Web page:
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Women in VC

For female founders, even a Ph.D. doesn’t close the gender funding gap

Advanced degrees are commonly thought of as a pipeline to a successful startup venture. But for women, academic success hasn’t translated into founder status.

Female startup founders are less likely than their male peers to have a master’s or doctoral degree.

That’s despite decades of progress in which women have lapped men in academic achievement: Among American citizens and permanent residents, women earned 65% of master’s degrees and 58% of doctoral degrees in 2021, according to the National Center for Education Statistics.

But when it comes to starting tech companies, 36% of North American female founders have an advanced degree, compared to 41% of male founders, PitchBook data shows.

 

The persistent gender disparities are linked to several factors. Women are underrepresented in STEM fields, they have less proximity to “inventor” Ph.D. advisers, and networks of female entrepreneurs and investors are smaller, contributing to confidence gaps for prospective female founders.

Women are severely underrepresented among the ranks of doctoral candidates for STEM disciplines like robotics (14.6%), computer science (19.5%), and biophysics (24.6%), according to 2020 figures from the National Center for Science and Engineering Statistics.

Despite making up the majority of master’s degree recipients, women comprised 41% of students enrolled in the top 56 MBA programs in the US in 2022. Non-technical founders often use MBA programs—and the alumni networks and entrepreneurial courses they offer—as a route into the startup world.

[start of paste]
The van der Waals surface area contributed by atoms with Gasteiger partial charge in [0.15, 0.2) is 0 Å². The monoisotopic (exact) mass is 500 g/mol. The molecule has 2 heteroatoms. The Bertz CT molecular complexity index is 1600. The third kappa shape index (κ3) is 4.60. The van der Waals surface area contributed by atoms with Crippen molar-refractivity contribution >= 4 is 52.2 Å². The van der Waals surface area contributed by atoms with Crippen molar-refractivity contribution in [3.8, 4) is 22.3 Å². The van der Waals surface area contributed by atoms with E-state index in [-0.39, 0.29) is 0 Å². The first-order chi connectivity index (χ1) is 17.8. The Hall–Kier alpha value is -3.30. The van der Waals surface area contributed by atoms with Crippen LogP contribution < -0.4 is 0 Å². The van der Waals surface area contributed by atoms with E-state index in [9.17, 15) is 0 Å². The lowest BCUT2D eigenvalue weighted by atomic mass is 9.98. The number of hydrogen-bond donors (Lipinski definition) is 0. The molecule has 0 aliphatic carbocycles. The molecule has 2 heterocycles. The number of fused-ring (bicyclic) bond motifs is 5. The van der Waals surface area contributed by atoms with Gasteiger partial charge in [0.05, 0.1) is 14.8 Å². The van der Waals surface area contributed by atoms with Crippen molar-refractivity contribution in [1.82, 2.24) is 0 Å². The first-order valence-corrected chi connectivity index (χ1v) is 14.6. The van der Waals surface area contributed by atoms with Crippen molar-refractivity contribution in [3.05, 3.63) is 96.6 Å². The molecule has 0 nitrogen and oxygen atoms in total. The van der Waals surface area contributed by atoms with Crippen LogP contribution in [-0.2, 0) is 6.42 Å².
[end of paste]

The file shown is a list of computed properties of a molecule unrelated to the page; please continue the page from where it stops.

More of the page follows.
Women who do pursue technical or business degrees face additional obstacles to launching a startup, investors and peer-reviewed studies say.

Fewer women students become new inventors during their doctoral training, in part because they are less likely to be matched with top inventor advisers and their innovation skills are more likely to be undervalued, according to a 2023 study by MIT’s Sloan School of Management and Copenhagen Business School.

Proximity to a network of mentors and a founder community are often critical in pushing women entrepreneurs to take the leap of faith to launch a startup, according to Vivien Ho, a partner at Pear VC who runs the firm’s Female Founders Circle, a founder workshop for women with STEM backgrounds.

“Even if you have a STEM advanced degree, you might not think, ‘Yeah I’m a founder.’ But if you’re surrounded by people who are also starting companies, then you might ask, ‘Why can’t I do this also?’” said Ho.

The challenges for female founders launching successful startups are further exacerbated by unconscious biases among investors at the earliest stages of fundraising, a process which involves pitching a story, and often by extension, oneself.

“It’s a huge blindspot: People are connected to people who look like them,” said Lorine Pendleton, partner at Rising America Funds I and II, which invest in underrepresented founders.

But Pendleton, who recently launched a new entertainment- and sports-focused fund, 125 Ventures, is optimistic that the funding gap will narrow: “There’s a lot of women [investors] who are putting their money where their mouth is.”

Featured image by Picture alliance/Getty Images

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